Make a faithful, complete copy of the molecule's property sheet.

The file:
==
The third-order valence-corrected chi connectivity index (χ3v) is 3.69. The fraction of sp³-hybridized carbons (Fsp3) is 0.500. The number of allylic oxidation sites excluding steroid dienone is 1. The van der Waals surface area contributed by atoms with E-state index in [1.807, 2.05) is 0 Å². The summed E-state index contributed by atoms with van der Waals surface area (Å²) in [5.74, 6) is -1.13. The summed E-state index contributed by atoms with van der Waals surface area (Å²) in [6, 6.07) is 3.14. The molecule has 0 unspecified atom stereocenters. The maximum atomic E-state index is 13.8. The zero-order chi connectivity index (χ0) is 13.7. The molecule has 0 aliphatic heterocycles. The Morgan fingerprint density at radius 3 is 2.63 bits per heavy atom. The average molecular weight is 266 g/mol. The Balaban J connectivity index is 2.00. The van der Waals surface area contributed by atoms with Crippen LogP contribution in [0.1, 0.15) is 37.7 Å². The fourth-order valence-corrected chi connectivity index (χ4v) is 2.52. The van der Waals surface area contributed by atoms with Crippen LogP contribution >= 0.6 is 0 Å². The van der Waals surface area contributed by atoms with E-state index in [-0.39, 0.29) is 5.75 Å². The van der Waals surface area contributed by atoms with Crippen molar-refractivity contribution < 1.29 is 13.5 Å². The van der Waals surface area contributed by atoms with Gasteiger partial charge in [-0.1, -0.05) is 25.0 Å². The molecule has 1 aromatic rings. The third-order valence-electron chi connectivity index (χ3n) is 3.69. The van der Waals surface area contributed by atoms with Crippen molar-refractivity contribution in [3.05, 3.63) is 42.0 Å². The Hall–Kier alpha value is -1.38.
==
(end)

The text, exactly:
The third-order valence-corrected chi connectivity index (χ3v) is 3.69. The fraction of sp³-hybridized carbons (Fsp3) is 0.500. The number of allylic oxidation sites excluding steroid dienone is 1. The van der Waals surface area contributed by atoms with E-state index in [1.807, 2.05) is 0 Å². The summed E-state index contributed by atoms with van der Waals surface area (Å²) in [5.74, 6) is -1.13. The summed E-state index contributed by atoms with van der Waals surface area (Å²) in [6, 6.07) is 3.14. The molecule has 0 unspecified atom stereocenters. The maximum atomic E-state index is 13.8. The zero-order chi connectivity index (χ0) is 13.7. The molecule has 0 aliphatic heterocycles. The Morgan fingerprint density at radius 3 is 2.63 bits per heavy atom. The average molecular weight is 266 g/mol. The Balaban J connectivity index is 2.00. The van der Waals surface area contributed by atoms with Crippen LogP contribution in [0.1, 0.15) is 37.7 Å². The fourth-order valence-corrected chi connectivity index (χ4v) is 2.52. The van der Waals surface area contributed by atoms with Crippen LogP contribution >= 0.6 is 0 Å². The van der Waals surface area contributed by atoms with E-state index in [-0.39, 0.29) is 5.75 Å². The van der Waals surface area contributed by atoms with Crippen molar-refractivity contribution < 1.29 is 13.5 Å². The van der Waals surface area contributed by atoms with Gasteiger partial charge in [-0.1, -0.05) is 25.0 Å². The molecule has 1 aromatic rings. The third-order valence-electron chi connectivity index (χ3n) is 3.69. The van der Waals surface area contributed by atoms with Crippen molar-refractivity contribution in [3.05, 3.63) is 42.0 Å². The Hall–Kier alpha value is -1.38.